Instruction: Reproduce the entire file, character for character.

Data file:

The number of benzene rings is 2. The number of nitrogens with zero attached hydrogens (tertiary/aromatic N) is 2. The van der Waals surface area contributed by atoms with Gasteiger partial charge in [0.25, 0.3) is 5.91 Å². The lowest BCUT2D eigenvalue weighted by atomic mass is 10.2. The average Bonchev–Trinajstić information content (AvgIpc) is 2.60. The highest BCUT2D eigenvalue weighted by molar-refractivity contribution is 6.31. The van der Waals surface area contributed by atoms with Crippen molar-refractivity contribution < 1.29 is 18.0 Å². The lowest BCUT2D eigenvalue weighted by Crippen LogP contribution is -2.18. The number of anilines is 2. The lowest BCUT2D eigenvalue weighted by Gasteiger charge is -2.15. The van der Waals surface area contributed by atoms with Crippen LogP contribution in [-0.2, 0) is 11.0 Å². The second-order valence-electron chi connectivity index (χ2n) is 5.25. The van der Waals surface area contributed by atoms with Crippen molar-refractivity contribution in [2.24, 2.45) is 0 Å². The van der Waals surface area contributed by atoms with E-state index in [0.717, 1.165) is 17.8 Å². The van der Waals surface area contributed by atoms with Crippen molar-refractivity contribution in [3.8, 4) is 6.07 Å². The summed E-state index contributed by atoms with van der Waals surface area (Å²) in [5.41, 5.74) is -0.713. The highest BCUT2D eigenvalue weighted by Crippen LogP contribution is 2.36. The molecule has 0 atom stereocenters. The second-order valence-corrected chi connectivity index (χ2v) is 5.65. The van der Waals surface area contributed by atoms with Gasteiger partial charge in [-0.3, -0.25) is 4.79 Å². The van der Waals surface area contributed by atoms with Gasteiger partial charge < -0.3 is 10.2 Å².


The number of benzene rings is 2. The number of nitrogens with zero attached hydrogens (tertiary/aromatic N) is 2. The van der Waals surface area contributed by atoms with Gasteiger partial charge in [0.25, 0.3) is 5.91 Å². The lowest BCUT2D eigenvalue weighted by atomic mass is 10.2. The average Bonchev–Trinajstić information content (AvgIpc) is 2.60. The highest BCUT2D eigenvalue weighted by molar-refractivity contribution is 6.31. The van der Waals surface area contributed by atoms with Crippen molar-refractivity contribution < 1.29 is 18.0 Å². The lowest BCUT2D eigenvalue weighted by Crippen LogP contribution is -2.18. The number of anilines is 2. The lowest BCUT2D eigenvalue weighted by Gasteiger charge is -2.15. The van der Waals surface area contributed by atoms with Crippen LogP contribution in [-0.2, 0) is 11.0 Å². The second-order valence-electron chi connectivity index (χ2n) is 5.25. The van der Waals surface area contributed by atoms with Crippen molar-refractivity contribution in [2.24, 2.45) is 0 Å². The van der Waals surface area contributed by atoms with E-state index in [0.717, 1.165) is 17.8 Å². The van der Waals surface area contributed by atoms with Crippen molar-refractivity contribution in [3.8, 4) is 6.07 Å². The summed E-state index contributed by atoms with van der Waals surface area (Å²) in [5.41, 5.74) is -0.713. The highest BCUT2D eigenvalue weighted by Crippen LogP contribution is 2.36. The molecule has 0 atom stereocenters. The second-order valence-corrected chi connectivity index (χ2v) is 5.65. The van der Waals surface area contributed by atoms with Gasteiger partial charge in [-0.3, -0.25) is 4.79 Å². The van der Waals surface area contributed by atoms with Gasteiger partial charge < -0.3 is 10.2 Å².